Learning how to fund-raise from other non-profitsFebruary 3, 2010 7:54 pm freesoftware, gnome, marketing
More and more we’re seeing organisations outside the free software world try to learn the lessons of our success, and integrate “open source” practices into their organisation.
Whether it’s companies adopting transparency and other cluetrain or pinko marketing strategies, proprietary software development companies integrating standard free software practices, or one of the other areas where “crowdsourcing” has become the cool new thing, it’s obvious hat we have gotten some things right, some of the time, and it is definitely worth learning the right lessons from projects like Linux, Mozilla, GNOME, or Wikipedia, and trying to reproduce the magic elsewhere.
Sometimes this feels like the cargo cults in the Pacific Islands, trying to make airplanes land as their ancestors saw 60 years ago, by building airstrips and imitation airplanes. But at least they’re trying to figure out what makes our communities successful.
But are we learning enough lessons from others? It seems to me like we’re charging head first like sharecroppers into undiscovered country, only to find that we’ve run into a highly advanced civilisation.
As developers, we’ve invented our own brand of everything, from scratch. We figure out how to run conferences, or raise money from people who like what we do, when these are not new problems.
This isn’t new in IT. The entire learned history of typography got thrown out the window more or less, because with the advent of WYSIWYG editors and the web, everyone has complete control of their authoring tools and Comic Sans is shipped by default, and if I need to reduce the margins to get the letter to fit on one page then by golly I will.
Merchandising and recruitment of new star talent are more examples of things that some other organisations are pretty good at.
So – as an open question – are we learning the lessons from the past which we should be learning, or is it too attractive to think that what we’re doing is so new that every problem we encounter needs a new solution?
One example of a place where there is a wealth of experience out there is convincing people to give money to a cause they believe in. There are dozens of organisations that do this well – humanitarian organisations, political lobbyists, political parties, universities – the list goes on.
Can we figure out how GNOME is like them, and learn the lessons from their fundraising campaigns?
A typical fundraising drive for an organisation like this has three main steps:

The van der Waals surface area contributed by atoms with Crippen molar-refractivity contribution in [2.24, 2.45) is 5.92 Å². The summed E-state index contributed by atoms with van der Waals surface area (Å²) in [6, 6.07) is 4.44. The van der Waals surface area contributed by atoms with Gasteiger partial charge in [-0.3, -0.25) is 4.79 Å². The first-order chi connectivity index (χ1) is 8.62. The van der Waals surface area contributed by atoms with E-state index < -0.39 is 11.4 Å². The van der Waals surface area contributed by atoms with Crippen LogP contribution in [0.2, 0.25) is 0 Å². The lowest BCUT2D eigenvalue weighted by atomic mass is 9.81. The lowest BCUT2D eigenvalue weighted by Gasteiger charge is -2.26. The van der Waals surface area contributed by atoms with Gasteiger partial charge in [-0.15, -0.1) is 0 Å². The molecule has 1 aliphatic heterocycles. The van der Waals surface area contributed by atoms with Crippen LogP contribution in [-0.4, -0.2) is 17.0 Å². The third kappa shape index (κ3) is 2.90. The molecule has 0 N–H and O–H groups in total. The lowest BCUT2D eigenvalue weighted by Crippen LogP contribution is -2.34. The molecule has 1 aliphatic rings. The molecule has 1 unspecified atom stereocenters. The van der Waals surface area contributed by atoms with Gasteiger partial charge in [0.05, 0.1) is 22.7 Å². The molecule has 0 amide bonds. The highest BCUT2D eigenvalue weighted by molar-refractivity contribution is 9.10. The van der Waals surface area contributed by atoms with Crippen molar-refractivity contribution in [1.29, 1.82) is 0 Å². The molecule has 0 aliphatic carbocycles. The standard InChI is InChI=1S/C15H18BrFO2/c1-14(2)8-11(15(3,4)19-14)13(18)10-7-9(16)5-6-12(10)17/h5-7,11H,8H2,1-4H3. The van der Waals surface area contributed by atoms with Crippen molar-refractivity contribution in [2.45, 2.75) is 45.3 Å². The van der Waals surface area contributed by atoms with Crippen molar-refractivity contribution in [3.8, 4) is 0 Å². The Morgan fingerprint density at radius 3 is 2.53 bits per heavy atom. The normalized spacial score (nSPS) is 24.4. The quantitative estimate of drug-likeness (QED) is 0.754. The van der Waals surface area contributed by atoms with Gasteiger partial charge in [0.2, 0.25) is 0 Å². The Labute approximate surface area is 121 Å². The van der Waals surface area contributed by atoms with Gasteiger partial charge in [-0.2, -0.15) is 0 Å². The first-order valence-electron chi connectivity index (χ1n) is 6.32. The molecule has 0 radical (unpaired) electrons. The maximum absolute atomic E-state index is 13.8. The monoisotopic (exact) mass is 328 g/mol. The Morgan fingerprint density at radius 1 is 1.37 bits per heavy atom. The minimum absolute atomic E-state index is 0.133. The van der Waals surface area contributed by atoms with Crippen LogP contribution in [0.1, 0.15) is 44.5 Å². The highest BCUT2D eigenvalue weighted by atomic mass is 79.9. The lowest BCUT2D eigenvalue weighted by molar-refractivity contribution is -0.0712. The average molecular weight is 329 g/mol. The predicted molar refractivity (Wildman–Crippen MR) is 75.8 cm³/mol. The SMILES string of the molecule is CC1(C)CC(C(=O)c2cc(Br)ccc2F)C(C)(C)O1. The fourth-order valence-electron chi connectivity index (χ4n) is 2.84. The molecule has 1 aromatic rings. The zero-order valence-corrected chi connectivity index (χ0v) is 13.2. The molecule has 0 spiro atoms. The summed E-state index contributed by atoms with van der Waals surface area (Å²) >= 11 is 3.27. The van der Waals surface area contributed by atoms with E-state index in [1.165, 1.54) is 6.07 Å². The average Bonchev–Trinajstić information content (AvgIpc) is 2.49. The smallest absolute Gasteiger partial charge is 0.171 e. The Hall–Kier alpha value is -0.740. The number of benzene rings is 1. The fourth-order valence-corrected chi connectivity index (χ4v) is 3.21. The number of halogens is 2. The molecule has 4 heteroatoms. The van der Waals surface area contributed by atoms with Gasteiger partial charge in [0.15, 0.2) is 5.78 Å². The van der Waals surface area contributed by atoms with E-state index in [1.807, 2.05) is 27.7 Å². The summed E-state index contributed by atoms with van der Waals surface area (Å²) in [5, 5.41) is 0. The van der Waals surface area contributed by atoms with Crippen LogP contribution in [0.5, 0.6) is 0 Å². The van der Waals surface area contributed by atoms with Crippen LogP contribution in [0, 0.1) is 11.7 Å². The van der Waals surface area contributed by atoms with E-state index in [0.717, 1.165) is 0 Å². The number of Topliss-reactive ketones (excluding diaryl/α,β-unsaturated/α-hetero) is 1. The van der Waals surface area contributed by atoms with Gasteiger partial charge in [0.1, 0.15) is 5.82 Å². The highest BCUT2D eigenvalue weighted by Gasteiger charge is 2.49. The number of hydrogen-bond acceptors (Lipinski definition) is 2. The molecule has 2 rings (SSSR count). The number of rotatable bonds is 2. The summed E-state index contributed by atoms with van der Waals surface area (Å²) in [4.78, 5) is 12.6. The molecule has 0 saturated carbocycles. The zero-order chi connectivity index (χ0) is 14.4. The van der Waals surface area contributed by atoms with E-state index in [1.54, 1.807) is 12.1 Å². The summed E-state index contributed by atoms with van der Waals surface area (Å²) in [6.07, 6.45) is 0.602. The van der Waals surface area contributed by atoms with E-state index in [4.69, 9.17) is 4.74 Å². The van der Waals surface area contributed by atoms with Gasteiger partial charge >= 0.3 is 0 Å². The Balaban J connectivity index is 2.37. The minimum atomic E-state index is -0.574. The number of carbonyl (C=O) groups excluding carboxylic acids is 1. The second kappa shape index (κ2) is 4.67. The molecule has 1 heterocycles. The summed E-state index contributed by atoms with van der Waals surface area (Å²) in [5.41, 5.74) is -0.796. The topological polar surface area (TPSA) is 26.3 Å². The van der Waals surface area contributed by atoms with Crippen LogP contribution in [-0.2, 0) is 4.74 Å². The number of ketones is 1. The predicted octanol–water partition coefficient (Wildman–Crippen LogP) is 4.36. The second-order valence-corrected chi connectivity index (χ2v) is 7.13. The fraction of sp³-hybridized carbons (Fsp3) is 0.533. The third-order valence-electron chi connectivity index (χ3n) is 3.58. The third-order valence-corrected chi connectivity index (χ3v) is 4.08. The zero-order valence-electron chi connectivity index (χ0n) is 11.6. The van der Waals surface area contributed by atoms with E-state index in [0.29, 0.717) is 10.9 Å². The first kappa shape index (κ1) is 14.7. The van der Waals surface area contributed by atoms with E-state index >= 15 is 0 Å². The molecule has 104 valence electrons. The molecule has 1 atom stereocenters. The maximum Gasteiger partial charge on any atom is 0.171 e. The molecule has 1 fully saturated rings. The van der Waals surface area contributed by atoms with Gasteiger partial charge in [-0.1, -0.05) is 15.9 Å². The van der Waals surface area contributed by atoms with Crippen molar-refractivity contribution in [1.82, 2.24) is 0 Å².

- Get a list of potential donors
- Convince them that you are doing good
- Find a pressure point or argument which will convince them to donate
If you look at a mailing for Médecins Sans Frontières for example, you see all of these points in action. Find potential donors – through sign-up campaigns, former donor drives, referrals. Send them a mail package, with a newsletter outlining good work, but with just enough bad news (new conflicts, new refugees, unfinished projects) and artwork (a smiling nurse taking care of a village vs a child ill from a curable illness) to show that money given to MSF will do good, and the need has never been greater.
Your response rate may be small – perhaps only 1% – but that’s enough.
Whether we’re talking about lobby groups, political parties or humanitarian agencies, the same strategies come into play – construct big databases of potential donors, and get them riled up about the thing they’re passionate about being endangered – show them the shining light of all the good work your organisation does, and then drive the sale home by making it really easy to give money or sign up.
University fundraising is an interesting case – and in fact, GNOME’s fundraising model ressembles it now. Your primary source of donations is alumni, people who have been through the university, like receiving updates every year, maybe a class-mate just became a professor, maybe a friend’s daughter got a prize in the annual awards ceremony, maybe a club or association you were in had a good year? And then you leverage the affection with the flip side of the coin – the need, the things we’d like to do better, the project we’re fundraising for which will allow us to do great work.
All of these organisations invest heavily in direct mailing, in building and maintaining databases of supporters, and in monetising them. I recently read a book by a direct mailing copywriter called “My First 40 Years in Junk Mail” and it opened my eyes to what works in that world – and also gave some ideas on the kinds of strategies maybe the GNOME Foundation should be adopting.
The first step is building and maintaining a list of GNOME fans and supporters, by any means possible, and ensuring that they are made aware of what we’re up to and what we’d like to do. And, of course, continuing to build great products.